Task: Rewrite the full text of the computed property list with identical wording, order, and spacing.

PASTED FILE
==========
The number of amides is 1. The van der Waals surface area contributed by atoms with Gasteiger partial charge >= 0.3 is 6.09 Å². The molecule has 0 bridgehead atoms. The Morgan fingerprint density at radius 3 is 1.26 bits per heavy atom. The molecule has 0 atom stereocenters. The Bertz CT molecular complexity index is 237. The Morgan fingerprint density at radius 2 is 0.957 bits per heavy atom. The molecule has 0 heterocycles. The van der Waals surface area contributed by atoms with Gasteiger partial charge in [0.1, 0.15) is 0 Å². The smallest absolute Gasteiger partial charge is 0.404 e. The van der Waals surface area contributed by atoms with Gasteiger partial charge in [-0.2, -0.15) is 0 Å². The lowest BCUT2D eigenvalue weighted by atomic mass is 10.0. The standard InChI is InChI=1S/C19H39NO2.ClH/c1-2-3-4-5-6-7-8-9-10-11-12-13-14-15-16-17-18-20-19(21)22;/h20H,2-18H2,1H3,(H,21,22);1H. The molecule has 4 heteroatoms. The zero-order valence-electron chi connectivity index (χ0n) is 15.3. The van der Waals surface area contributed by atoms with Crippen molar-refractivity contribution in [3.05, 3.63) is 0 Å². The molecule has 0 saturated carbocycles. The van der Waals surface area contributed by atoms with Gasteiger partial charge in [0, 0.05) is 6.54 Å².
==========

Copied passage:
The number of amides is 1. The van der Waals surface area contributed by atoms with Gasteiger partial charge >= 0.3 is 6.09 Å². The molecule has 0 bridgehead atoms. The Morgan fingerprint density at radius 3 is 1.26 bits per heavy atom. The molecule has 0 atom stereocenters. The Bertz CT molecular complexity index is 237. The Morgan fingerprint density at radius 2 is 0.957 bits per heavy atom. The molecule has 0 heterocycles. The van der Waals surface area contributed by atoms with Gasteiger partial charge in [0.1, 0.15) is 0 Å². The smallest absolute Gasteiger partial charge is 0.404 e. The van der Waals surface area contributed by atoms with Gasteiger partial charge in [-0.2, -0.15) is 0 Å². The lowest BCUT2D eigenvalue weighted by atomic mass is 10.0. The standard InChI is InChI=1S/C19H39NO2.ClH/c1-2-3-4-5-6-7-8-9-10-11-12-13-14-15-16-17-18-20-19(21)22;/h20H,2-18H2,1H3,(H,21,22);1H. The molecule has 4 heteroatoms. The zero-order valence-electron chi connectivity index (χ0n) is 15.3. The van der Waals surface area contributed by atoms with Crippen molar-refractivity contribution in [3.05, 3.63) is 0 Å². The molecule has 0 saturated carbocycles. The van der Waals surface area contributed by atoms with Gasteiger partial charge in [0, 0.05) is 6.54 Å².